The Butterworth filter is given by the normalized transfer function
where n is the order of the filter and Bn(S) are the normalized Butterworth polynomials given by
for n even and n odd respectively.
This transfer function is normalized (i.e., it is for the Butterworth low pass filter with cutoff frequency 1). Substituting S = s / ωc produces the Laplace transform transfer function of the Butterworth low pass filter, where ωc is the cutoff frequency of the filter. Substituting S = ωc / s produces the Butterworth high pass filter. Substituting S = (s2 + ωc2) / (B s) produces the Butterworth band pass filter, where ωc is the midpoint of the pass band and B is the width of the band. Substituting S = B s / (s2 + ωc2) produces the Butterworth band stop filter.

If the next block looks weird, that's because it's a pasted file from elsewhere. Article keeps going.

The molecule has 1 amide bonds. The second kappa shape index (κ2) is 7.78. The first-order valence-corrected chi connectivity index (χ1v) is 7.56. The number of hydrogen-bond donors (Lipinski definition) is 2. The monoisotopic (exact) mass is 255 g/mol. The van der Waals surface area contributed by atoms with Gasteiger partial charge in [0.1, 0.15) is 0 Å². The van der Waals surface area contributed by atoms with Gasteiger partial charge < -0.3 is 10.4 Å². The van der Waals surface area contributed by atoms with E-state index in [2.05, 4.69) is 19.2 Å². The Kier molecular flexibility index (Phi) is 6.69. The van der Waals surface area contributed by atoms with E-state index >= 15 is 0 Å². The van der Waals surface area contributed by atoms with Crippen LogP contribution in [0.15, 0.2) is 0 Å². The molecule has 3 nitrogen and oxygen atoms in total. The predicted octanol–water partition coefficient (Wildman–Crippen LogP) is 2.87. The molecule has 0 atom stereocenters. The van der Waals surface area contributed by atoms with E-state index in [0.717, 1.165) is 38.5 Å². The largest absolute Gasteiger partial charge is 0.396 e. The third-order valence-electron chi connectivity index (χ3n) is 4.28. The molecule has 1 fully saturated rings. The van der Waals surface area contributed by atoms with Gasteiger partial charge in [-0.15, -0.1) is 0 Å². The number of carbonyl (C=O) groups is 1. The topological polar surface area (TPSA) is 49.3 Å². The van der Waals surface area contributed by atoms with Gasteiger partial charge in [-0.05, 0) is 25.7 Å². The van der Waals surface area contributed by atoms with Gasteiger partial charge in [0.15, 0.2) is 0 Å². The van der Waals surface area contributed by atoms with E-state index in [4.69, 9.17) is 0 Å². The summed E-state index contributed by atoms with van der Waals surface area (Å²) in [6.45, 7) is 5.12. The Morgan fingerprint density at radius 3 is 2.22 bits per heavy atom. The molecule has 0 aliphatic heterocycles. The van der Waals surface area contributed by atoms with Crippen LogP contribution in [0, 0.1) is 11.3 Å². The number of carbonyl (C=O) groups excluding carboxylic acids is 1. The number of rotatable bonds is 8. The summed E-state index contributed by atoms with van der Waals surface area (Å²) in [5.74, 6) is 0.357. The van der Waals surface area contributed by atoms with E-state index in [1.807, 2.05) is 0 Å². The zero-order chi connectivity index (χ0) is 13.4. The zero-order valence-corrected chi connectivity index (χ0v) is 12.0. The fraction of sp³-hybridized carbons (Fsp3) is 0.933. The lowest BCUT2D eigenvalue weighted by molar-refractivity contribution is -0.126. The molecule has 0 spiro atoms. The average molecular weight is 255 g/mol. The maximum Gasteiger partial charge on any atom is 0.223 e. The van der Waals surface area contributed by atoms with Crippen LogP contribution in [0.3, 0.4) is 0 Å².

Example: transfer function of the second order low pass Butterworth filter
Substituting S = s / ωc and n = 2 produces the transfer function
In general, for any order n, the transfer function of the low pass Butterworth filter can also be written as
To compute the specifications of either digital or analogue Butterworth filters from this transfer functions, one must use a significant amount of algebraic / mathematical manipulations. Generally, there are two methods, examples of which are presented below. The first method uses inverse Laplace transforms. It is more mathematically involved, but does not warp the magnitude response of the analogue filter. The second method uses the bilinear transformation. It is easier to implement and performs well for digital filters, although it is an approximation.